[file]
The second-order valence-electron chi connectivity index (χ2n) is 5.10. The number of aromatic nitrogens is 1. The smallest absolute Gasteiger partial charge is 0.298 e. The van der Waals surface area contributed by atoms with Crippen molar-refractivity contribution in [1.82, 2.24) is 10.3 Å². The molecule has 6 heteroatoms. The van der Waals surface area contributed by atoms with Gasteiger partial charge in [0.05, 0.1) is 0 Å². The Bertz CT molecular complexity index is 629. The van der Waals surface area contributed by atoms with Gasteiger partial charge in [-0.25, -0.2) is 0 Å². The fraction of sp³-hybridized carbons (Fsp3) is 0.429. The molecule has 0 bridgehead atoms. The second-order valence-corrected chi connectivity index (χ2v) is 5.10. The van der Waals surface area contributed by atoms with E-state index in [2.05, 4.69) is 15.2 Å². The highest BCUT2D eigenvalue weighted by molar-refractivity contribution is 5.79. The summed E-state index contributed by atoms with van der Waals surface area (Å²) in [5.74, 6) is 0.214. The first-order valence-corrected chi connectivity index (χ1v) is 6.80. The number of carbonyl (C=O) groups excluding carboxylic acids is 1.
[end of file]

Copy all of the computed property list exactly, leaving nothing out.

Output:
The second-order valence-electron chi connectivity index (χ2n) is 5.10. The number of aromatic nitrogens is 1. The smallest absolute Gasteiger partial charge is 0.298 e. The van der Waals surface area contributed by atoms with Crippen molar-refractivity contribution in [1.82, 2.24) is 10.3 Å². The molecule has 6 heteroatoms. The van der Waals surface area contributed by atoms with Gasteiger partial charge in [0.05, 0.1) is 0 Å². The Bertz CT molecular complexity index is 629. The van der Waals surface area contributed by atoms with Gasteiger partial charge in [-0.25, -0.2) is 0 Å². The fraction of sp³-hybridized carbons (Fsp3) is 0.429. The molecule has 0 bridgehead atoms. The second-order valence-corrected chi connectivity index (χ2v) is 5.10. The van der Waals surface area contributed by atoms with E-state index in [2.05, 4.69) is 15.2 Å². The highest BCUT2D eigenvalue weighted by molar-refractivity contribution is 5.79. The summed E-state index contributed by atoms with van der Waals surface area (Å²) in [5.74, 6) is 0.214. The first-order valence-corrected chi connectivity index (χ1v) is 6.80. The number of carbonyl (C=O) groups excluding carboxylic acids is 1.